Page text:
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Guidelines for the Use of Antiretroviral Agents in HIV-1-Infected Adults and Adolescents

What Not to Use

(Last updated:3/27/2012; last reviewed:3/27/2012)

Some antiretroviral (ARV) regimens or components are not generally recommended because of suboptimal antiviral potency, unacceptable toxicities, or pharmacologic concerns. These are summarized below.

Antiretroviral Regimens Not Recommended

Monotherapy with nucleoside reverse transcriptase inhibitor (NRTI). Single-NRTI therapy does not demonstrate potent and sustained antiviral activity and should not be used (AII). For prevention of mother-to-child transmission (PMTCT), zidovudine (ZDV) monotherapy is not recommended but might be considered in certain unusual circumstances in women with HIV RNA <1,000 copies/mL, although the use of a potent combination regimen is preferred. (See Perinatal Guidelines [1], available at .)

Single-drug treatment regimens with a ritonavir (RTV)-boosted protease inhibitor (PI), either lopinavir (LPV) [2], atazanavir (ATV) [3], or darunavir (DRV) [4-5] are under investigation with mixed results, and cannot be recommended outside of a clinical trial at this time.

Dual-NRTI regimens. These regimens are not recommended because they have not demonstrated potent and sustained antiviral activity compared with triple-drug combination regimens (AI) [6].

Triple-NRTI regimens. In general, triple-NRTI regimens other than abacavir/lamivudine/zidovudine (ABC/3TC/ZDV) (BI) and possibly lamivudine/zidovudine + tenofovir (3TC/ZDV + TDF) (BII) should not be used because of suboptimal virologic activity [7-9] or lack of data (AI).

Antiretroviral Components Not Recommended

Atazanavir (ATV) + indinavir (IDV). Both of these PIs can cause Grade 3 to 4 hyperbilirubinemia and jaundice. Additive adverse effects may be possible when these agents are used concomitantly. Therefore, these two PIs are not recommended for combined use (AIII).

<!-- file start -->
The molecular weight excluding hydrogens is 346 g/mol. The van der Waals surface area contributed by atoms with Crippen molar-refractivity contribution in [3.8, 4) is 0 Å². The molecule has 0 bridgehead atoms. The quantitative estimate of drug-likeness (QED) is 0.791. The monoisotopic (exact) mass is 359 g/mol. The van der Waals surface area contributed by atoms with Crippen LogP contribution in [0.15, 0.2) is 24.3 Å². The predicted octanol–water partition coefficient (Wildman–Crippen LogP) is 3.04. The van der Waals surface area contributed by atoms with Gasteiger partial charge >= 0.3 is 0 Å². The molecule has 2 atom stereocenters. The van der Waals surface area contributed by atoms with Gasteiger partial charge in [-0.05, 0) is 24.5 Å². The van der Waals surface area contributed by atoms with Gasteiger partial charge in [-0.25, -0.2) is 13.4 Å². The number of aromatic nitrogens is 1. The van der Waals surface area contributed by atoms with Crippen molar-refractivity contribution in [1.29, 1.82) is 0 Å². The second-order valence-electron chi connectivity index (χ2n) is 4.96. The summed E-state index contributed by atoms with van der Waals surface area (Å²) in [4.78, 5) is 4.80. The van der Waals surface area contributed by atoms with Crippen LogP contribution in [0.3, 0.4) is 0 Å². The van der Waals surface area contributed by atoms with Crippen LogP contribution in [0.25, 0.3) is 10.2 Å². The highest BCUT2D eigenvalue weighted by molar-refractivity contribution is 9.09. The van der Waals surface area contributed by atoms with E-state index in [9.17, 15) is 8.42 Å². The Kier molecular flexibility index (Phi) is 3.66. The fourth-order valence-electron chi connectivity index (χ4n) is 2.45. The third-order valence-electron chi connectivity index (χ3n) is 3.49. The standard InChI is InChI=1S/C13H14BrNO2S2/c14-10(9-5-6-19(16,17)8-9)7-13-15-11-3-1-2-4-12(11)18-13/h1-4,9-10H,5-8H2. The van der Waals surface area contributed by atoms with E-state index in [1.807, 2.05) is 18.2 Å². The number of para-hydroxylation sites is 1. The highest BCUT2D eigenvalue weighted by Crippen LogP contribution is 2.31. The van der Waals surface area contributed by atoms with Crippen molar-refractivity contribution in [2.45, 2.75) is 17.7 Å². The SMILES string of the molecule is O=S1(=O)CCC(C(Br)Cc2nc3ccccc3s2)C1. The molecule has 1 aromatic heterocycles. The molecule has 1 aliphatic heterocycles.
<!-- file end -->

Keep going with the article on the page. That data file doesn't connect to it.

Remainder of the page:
Didanosine (ddI) + stavudine (d4T). The combined use of ddI and d4T as a dual-NRTI backbone can result in a high incidence of toxicities, particularly peripheral neuropathy, pancreatitis, and lactic acidosis [10-13]. This combination has been implicated in the deaths of several HIV-infected pregnant women secondary to severe lactic acidosis with or without hepatic steatosis and pancreatitis [14]. Therefore, the combined use of ddI and d4T is not recommended (AII).

Didanosine (ddI) + tenofovir (TDF). Use of ddI + TDF may increase ddI concentrations [15] and serious ddI-associated toxicities including pancreatitis and lactic acidosis [16-17]. These toxicities may be lessened by ddI dose reduction. The use of this combination has also been associated with immunologic nonresponse or CD4 cell decline despite viral suppression [18-19], high rates of early virologic failure [20-21], and rapid selection of resistance mutations [20, 22]. Because of these adverse outcomes, this dual-NRTI combination is not generally recommended (AII). Clinicians caring for patients who are clinically stable on regimens containing ddI + TDF should consider altering the NRTIs to avoid this combination.

Two-non-nucleoside reverse transcriptase inhibitor (2-NNRTI) combinations. In the 2NN trial, ARV-naive participants were randomized to receive once- or twice-daily nevirapine (NVP) versus efavirenz (EFV) versus EFV plus NVP, all combined with d4T and 3TC [23]. A higher frequency of clinical adverse events that led to treatment discontinuation was reported in participants randomized to the two-NNRTI arm. Both EFV and NVP may induce metabolism of etravirine (ETR), which leads to reduction in ETR drug exposure [24]. Based on these findings, the Panel does not recommend using two NNRTIs in combination in any regimen (AI).

Efavirenz (EFV) in first trimester of pregnancy and in women with significant childbearing potential. EFV use was associated with significant teratogenic effects in nonhuman primates at drug exposures similar to those representing human exposure. Several cases of congenital anomalies have been reported after early human gestational exposure to EFV [25-26]. EFV should be avoided in pregnancy, particularly during the first trimester, and in women of childbearing potential who are trying to conceive or who are not using effective and consistent contraception (AIII). If no other ARV options are available for the woman who is pregnant or at risk of becoming pregnant, the provider should consult with a clinician who has expertise in both HIV infection and pregnancy. (See Perinatal Guidelines [1], available at .)

Emtricitabine (FTC) + lamivudine (3TC). Both of these drugs have similar resistance profiles and have minimal additive antiviral activity. Inhibition of intracellular phosphorylation may occur in vivo, as seen with other dual-cytidine analog combinations [27]. These two agents should not be used as a dual-NRTI combination (AIII).